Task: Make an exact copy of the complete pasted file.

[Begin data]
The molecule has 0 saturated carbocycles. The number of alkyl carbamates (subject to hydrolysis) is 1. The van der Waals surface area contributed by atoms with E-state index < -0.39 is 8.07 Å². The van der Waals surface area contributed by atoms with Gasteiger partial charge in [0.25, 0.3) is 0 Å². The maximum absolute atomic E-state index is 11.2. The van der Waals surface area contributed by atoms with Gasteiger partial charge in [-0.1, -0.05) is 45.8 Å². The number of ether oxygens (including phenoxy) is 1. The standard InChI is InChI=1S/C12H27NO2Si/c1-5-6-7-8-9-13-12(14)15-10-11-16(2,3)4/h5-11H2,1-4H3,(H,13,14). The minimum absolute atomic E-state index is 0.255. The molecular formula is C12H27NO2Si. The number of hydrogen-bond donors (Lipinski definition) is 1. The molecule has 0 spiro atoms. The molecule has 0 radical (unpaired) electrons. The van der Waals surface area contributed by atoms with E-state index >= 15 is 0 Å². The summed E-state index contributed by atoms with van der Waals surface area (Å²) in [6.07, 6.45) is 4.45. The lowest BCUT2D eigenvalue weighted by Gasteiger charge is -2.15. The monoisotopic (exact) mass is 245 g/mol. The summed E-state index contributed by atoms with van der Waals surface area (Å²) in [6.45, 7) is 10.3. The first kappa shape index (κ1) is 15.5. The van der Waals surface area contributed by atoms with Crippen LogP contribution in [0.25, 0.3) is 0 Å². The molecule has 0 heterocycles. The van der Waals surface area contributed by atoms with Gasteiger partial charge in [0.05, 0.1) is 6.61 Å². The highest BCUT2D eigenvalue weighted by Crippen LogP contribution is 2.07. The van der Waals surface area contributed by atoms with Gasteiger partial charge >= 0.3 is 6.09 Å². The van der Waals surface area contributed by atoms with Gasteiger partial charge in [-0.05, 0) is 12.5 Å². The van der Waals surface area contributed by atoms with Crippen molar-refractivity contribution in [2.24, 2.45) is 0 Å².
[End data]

The molecule has 0 saturated carbocycles. The number of alkyl carbamates (subject to hydrolysis) is 1. The van der Waals surface area contributed by atoms with E-state index < -0.39 is 8.07 Å². The van der Waals surface area contributed by atoms with Gasteiger partial charge in [0.25, 0.3) is 0 Å². The maximum absolute atomic E-state index is 11.2. The van der Waals surface area contributed by atoms with Gasteiger partial charge in [-0.1, -0.05) is 45.8 Å². The number of ether oxygens (including phenoxy) is 1. The standard InChI is InChI=1S/C12H27NO2Si/c1-5-6-7-8-9-13-12(14)15-10-11-16(2,3)4/h5-11H2,1-4H3,(H,13,14). The minimum absolute atomic E-state index is 0.255. The molecular formula is C12H27NO2Si. The number of hydrogen-bond donors (Lipinski definition) is 1. The molecule has 0 spiro atoms. The molecule has 0 radical (unpaired) electrons. The van der Waals surface area contributed by atoms with E-state index >= 15 is 0 Å². The summed E-state index contributed by atoms with van der Waals surface area (Å²) in [6.07, 6.45) is 4.45. The lowest BCUT2D eigenvalue weighted by Gasteiger charge is -2.15. The monoisotopic (exact) mass is 245 g/mol. The summed E-state index contributed by atoms with van der Waals surface area (Å²) in [6.45, 7) is 10.3. The first kappa shape index (κ1) is 15.5. The van der Waals surface area contributed by atoms with Crippen LogP contribution in [0.25, 0.3) is 0 Å². The molecule has 0 heterocycles. The van der Waals surface area contributed by atoms with Gasteiger partial charge in [0.05, 0.1) is 6.61 Å². The highest BCUT2D eigenvalue weighted by Crippen LogP contribution is 2.07. The van der Waals surface area contributed by atoms with Gasteiger partial charge >= 0.3 is 6.09 Å². The van der Waals surface area contributed by atoms with Gasteiger partial charge in [-0.05, 0) is 12.5 Å². The van der Waals surface area contributed by atoms with Crippen molar-refractivity contribution in [2.24, 2.45) is 0 Å².